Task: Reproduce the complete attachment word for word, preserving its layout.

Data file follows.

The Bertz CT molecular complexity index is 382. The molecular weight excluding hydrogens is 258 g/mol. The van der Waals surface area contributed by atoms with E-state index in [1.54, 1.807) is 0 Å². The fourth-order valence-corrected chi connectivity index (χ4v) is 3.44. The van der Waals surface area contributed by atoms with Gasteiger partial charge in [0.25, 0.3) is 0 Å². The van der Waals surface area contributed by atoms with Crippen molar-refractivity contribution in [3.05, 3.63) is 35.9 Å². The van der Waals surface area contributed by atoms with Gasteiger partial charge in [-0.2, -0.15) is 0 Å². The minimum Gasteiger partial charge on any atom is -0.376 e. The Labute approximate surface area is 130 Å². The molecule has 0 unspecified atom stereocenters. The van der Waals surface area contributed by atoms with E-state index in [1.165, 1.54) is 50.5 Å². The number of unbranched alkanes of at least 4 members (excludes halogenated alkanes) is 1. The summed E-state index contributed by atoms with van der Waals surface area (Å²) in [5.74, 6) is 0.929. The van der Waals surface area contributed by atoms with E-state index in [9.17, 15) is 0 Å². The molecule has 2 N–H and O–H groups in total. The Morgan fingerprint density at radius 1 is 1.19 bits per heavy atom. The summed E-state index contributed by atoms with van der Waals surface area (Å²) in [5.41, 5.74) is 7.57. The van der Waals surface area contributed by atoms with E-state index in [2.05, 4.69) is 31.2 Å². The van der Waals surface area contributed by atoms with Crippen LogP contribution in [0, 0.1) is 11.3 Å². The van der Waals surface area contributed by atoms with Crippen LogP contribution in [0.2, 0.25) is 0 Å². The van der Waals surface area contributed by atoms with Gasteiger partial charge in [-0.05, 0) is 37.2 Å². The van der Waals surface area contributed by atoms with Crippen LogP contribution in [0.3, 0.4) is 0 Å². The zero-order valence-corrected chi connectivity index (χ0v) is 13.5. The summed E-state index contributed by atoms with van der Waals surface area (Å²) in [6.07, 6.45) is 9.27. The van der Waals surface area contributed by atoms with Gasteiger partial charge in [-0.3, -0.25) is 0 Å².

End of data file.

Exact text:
The Bertz CT molecular complexity index is 382. The molecular weight excluding hydrogens is 258 g/mol. The van der Waals surface area contributed by atoms with E-state index in [1.54, 1.807) is 0 Å². The fourth-order valence-corrected chi connectivity index (χ4v) is 3.44. The van der Waals surface area contributed by atoms with Gasteiger partial charge in [0.25, 0.3) is 0 Å². The van der Waals surface area contributed by atoms with Crippen molar-refractivity contribution in [3.05, 3.63) is 35.9 Å². The van der Waals surface area contributed by atoms with Gasteiger partial charge in [-0.2, -0.15) is 0 Å². The minimum Gasteiger partial charge on any atom is -0.376 e. The Labute approximate surface area is 130 Å². The molecule has 0 unspecified atom stereocenters. The van der Waals surface area contributed by atoms with E-state index in [1.165, 1.54) is 50.5 Å². The number of unbranched alkanes of at least 4 members (excludes halogenated alkanes) is 1. The summed E-state index contributed by atoms with van der Waals surface area (Å²) in [5.74, 6) is 0.929. The van der Waals surface area contributed by atoms with E-state index in [9.17, 15) is 0 Å². The molecule has 2 N–H and O–H groups in total. The Morgan fingerprint density at radius 1 is 1.19 bits per heavy atom. The summed E-state index contributed by atoms with van der Waals surface area (Å²) in [5.41, 5.74) is 7.57. The van der Waals surface area contributed by atoms with E-state index in [2.05, 4.69) is 31.2 Å². The van der Waals surface area contributed by atoms with Crippen LogP contribution in [0, 0.1) is 11.3 Å². The van der Waals surface area contributed by atoms with Crippen LogP contribution in [0.2, 0.25) is 0 Å². The van der Waals surface area contributed by atoms with Gasteiger partial charge in [-0.05, 0) is 37.2 Å². The van der Waals surface area contributed by atoms with Crippen LogP contribution in [0.3, 0.4) is 0 Å². The zero-order valence-corrected chi connectivity index (χ0v) is 13.5. The summed E-state index contributed by atoms with van der Waals surface area (Å²) in [6.07, 6.45) is 9.27. The van der Waals surface area contributed by atoms with Gasteiger partial charge in [-0.3, -0.25) is 0 Å².